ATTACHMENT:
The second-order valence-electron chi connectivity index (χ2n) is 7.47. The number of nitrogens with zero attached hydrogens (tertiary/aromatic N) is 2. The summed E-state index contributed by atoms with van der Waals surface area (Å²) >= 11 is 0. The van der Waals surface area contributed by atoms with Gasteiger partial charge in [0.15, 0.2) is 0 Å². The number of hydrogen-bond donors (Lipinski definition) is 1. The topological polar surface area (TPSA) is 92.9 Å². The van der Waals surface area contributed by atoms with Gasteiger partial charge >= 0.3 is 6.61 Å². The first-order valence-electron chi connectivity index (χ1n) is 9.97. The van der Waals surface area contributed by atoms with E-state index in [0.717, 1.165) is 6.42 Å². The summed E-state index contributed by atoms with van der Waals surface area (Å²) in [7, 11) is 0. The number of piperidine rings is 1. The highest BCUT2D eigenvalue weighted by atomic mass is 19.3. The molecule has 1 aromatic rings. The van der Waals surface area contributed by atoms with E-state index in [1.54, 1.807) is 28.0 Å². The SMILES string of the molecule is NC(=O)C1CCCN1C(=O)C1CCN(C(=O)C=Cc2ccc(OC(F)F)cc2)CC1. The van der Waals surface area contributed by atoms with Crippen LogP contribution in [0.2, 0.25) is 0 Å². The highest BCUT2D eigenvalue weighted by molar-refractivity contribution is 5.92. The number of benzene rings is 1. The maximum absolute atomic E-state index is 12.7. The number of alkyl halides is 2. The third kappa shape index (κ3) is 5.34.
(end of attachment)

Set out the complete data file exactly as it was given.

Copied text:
The second-order valence-electron chi connectivity index (χ2n) is 7.47. The number of nitrogens with zero attached hydrogens (tertiary/aromatic N) is 2. The summed E-state index contributed by atoms with van der Waals surface area (Å²) >= 11 is 0. The van der Waals surface area contributed by atoms with Gasteiger partial charge in [0.15, 0.2) is 0 Å². The number of hydrogen-bond donors (Lipinski definition) is 1. The topological polar surface area (TPSA) is 92.9 Å². The van der Waals surface area contributed by atoms with Gasteiger partial charge >= 0.3 is 6.61 Å². The first-order valence-electron chi connectivity index (χ1n) is 9.97. The van der Waals surface area contributed by atoms with E-state index in [0.717, 1.165) is 6.42 Å². The summed E-state index contributed by atoms with van der Waals surface area (Å²) in [7, 11) is 0. The number of piperidine rings is 1. The highest BCUT2D eigenvalue weighted by atomic mass is 19.3. The molecule has 1 aromatic rings. The van der Waals surface area contributed by atoms with E-state index in [1.54, 1.807) is 28.0 Å². The SMILES string of the molecule is NC(=O)C1CCCN1C(=O)C1CCN(C(=O)C=Cc2ccc(OC(F)F)cc2)CC1. The van der Waals surface area contributed by atoms with Crippen LogP contribution in [0.2, 0.25) is 0 Å². The highest BCUT2D eigenvalue weighted by molar-refractivity contribution is 5.92. The number of benzene rings is 1. The maximum absolute atomic E-state index is 12.7. The number of alkyl halides is 2. The third kappa shape index (κ3) is 5.34.